Helping Alberta Farmers Stay Competitive: Alberta Removes Fusarium from the Pest Act

The Government of Alberta is helping farmers by modernizing rules, reducing red tape, and creating new research opportunities. 

Seed growers in Alberta will soon have access to more seed varieties and cereal research. Minister of Agriculture and Forestry Devin Dreeshen has signed a ministerial order removing Fusarium graminearum (fusarium) from the Pest and Nuisance Control Regulation, bringing Alberta in line with best practices from other provinces.

Fusarium is a fungal disease of cereal crops that affects grain development and quality. Removing it from the regulation will allow Alberta to modernize to managing the disease, rather than having zero tolerance for it.

Regulating fusarium has failed to stop its spread, which has increased across the province over the past 20 years. The Alberta Fusarium graminearum Management Plan, published in 2002, does not account for recent advances in seed treatment options that can lower detections, bringing them close to zero.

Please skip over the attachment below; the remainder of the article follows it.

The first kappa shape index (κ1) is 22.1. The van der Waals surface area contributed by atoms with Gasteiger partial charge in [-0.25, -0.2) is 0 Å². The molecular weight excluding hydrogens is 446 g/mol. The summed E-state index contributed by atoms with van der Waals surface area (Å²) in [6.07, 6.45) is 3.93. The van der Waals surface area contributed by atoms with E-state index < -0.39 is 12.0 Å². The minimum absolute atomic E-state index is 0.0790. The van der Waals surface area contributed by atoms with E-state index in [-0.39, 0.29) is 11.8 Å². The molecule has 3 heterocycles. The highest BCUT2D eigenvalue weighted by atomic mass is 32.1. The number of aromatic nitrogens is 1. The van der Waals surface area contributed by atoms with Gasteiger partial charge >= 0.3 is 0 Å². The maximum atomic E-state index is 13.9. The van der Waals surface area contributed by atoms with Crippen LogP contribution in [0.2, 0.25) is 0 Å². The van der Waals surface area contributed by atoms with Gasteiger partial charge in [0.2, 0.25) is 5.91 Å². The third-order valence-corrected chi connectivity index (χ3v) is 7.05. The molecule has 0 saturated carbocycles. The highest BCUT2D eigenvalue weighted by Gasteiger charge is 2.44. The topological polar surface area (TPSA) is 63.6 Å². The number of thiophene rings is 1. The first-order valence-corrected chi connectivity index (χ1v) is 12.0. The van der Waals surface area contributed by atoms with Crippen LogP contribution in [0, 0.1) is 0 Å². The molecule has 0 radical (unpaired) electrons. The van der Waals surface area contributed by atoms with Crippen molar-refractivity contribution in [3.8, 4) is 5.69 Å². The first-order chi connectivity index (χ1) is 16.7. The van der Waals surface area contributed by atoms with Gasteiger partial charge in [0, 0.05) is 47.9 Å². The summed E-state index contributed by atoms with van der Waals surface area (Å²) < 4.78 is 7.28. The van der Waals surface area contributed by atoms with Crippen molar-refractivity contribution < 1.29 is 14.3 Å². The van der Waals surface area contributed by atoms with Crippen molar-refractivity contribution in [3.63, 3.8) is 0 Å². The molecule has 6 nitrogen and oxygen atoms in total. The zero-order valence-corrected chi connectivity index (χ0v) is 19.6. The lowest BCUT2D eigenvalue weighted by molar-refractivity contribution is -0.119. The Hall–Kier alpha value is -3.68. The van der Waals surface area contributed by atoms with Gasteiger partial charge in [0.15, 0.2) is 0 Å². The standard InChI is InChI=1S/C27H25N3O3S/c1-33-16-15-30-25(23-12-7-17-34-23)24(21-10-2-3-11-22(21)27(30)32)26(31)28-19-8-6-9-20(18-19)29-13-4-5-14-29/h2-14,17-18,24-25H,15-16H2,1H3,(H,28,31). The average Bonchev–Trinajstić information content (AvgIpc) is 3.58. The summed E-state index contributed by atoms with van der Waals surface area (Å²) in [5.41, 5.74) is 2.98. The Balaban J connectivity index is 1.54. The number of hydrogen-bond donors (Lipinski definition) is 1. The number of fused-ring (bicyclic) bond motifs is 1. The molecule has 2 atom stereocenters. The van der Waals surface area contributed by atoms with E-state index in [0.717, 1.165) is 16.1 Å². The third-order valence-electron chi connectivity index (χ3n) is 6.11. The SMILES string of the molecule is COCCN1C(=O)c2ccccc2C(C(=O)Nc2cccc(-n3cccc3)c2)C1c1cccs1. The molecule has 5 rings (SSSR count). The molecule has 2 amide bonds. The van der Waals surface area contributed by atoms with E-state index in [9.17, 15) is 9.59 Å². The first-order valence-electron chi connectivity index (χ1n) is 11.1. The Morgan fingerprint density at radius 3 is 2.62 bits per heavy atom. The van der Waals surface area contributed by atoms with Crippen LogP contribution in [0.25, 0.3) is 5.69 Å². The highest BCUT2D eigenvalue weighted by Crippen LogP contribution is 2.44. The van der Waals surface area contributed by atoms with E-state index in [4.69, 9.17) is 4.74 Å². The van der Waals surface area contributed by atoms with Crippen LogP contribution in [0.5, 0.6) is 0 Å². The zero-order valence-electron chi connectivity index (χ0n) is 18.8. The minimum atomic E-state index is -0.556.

The commissions look forward to launching the website in the coming days at


“As seed growers, we are very pleased with this announcement from Minister Dreeshen and the provincial government,” said Alberta Seed Growers’ president Renee Hoyme. “By shifting to a science-based collaborative effort to address fusarium, we can encourage industry investment in research and broaden our range of prevention and disease management techniques.”